34. M. Růžička, E. Škobisová, A. Dlasková et al., “Recruitment of mitochondrial uncoupling protein UCP2 after lipopolysaccharide induction,” The International Journal of Biochemistry and Cell Biology, vol. 37, no. 4, pp. 809–821, 2005. View at: Publisher Site | Google Scholar
  35. H. J. Lee, Y. K. Oh, M. Rhee et al., “The role of STAT1/IRF-1 on synergistic ROS production and loss of mitochondrial transmembrane potential during hepatic cell death induced by LPS/d-GalN,” Journal of Molecular Biology, vol. 369, no. 4, pp. 967–984, 2007. View at: Publisher Site | Google Scholar
  36. A. G. Testro and K. Visvanathan, “Toll-like receptors and their role in gastrointestinal disease,” Journal of Gastroenterology and Hepatology, vol. 24, no. 6, pp. 943–954, 2009. View at: Publisher Site | Google Scholar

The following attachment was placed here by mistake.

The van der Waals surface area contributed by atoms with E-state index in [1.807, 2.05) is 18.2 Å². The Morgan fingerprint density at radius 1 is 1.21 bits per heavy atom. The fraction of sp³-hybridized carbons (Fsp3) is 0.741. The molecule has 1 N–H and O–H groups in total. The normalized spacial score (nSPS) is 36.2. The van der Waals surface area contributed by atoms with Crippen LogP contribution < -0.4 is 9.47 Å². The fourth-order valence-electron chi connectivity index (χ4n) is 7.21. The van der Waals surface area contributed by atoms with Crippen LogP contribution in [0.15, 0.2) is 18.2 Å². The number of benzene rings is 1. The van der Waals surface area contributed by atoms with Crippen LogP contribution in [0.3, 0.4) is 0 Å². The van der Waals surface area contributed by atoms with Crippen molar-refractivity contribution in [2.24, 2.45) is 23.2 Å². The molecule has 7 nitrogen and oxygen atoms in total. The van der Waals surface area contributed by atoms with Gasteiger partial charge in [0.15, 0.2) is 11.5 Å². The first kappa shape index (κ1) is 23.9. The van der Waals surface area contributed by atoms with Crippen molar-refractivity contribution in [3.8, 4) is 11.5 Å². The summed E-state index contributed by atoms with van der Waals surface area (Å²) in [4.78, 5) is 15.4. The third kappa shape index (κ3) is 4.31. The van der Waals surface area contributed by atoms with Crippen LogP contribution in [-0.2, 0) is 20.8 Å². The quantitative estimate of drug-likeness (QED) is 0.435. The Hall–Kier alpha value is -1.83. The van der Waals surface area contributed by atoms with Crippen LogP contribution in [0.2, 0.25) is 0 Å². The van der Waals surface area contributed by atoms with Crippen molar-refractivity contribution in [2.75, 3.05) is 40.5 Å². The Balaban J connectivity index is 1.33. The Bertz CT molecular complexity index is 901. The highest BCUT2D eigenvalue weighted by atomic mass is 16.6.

37. T. Matsumura, A. Ito, T. Takii, H. Hayashi, and K. Onozaki, “Endotoxin and cytokine regulation of toll-like receptor (TLR) 2 and TLR4 gene expression in murine liver and hepatocytes,” Journal of Interferon and Cytokine Research, vol. 20, no. 10, pp. 915–921, 2000. View at: Publisher Site | Google Scholar
  38. H. B. He, X. L. Wu, B. Yu et al., “The effect of desacetyluvaricin on the expression of tlr4 and p53 protein in hepg 2.2.15,” Hepatitis Monthly, vol. 11, no. 5, pp. 364–367, 2011. View at: Google Scholar
  39. R. Tamura, T. Kanda, F. Imazeki et al., “Hepatitis C virus nonstructural 5A protein inhibits lipopolysaccharide-mediated apoptosis of hepatocytes by decreasing expression of toll-like receptor 4,” Journal of Infectious Diseases, vol. 204, no. 5, pp. 793–801, 2011. View at: Publisher Site | Google Scholar
  40. S. Akira, S. Uematsu, and O. Takeuchi, “Pathogen recognition and innate immunity,” Cell, vol. 124, no. 4, pp. 783–801, 2006. View at: Publisher Site | Google Scholar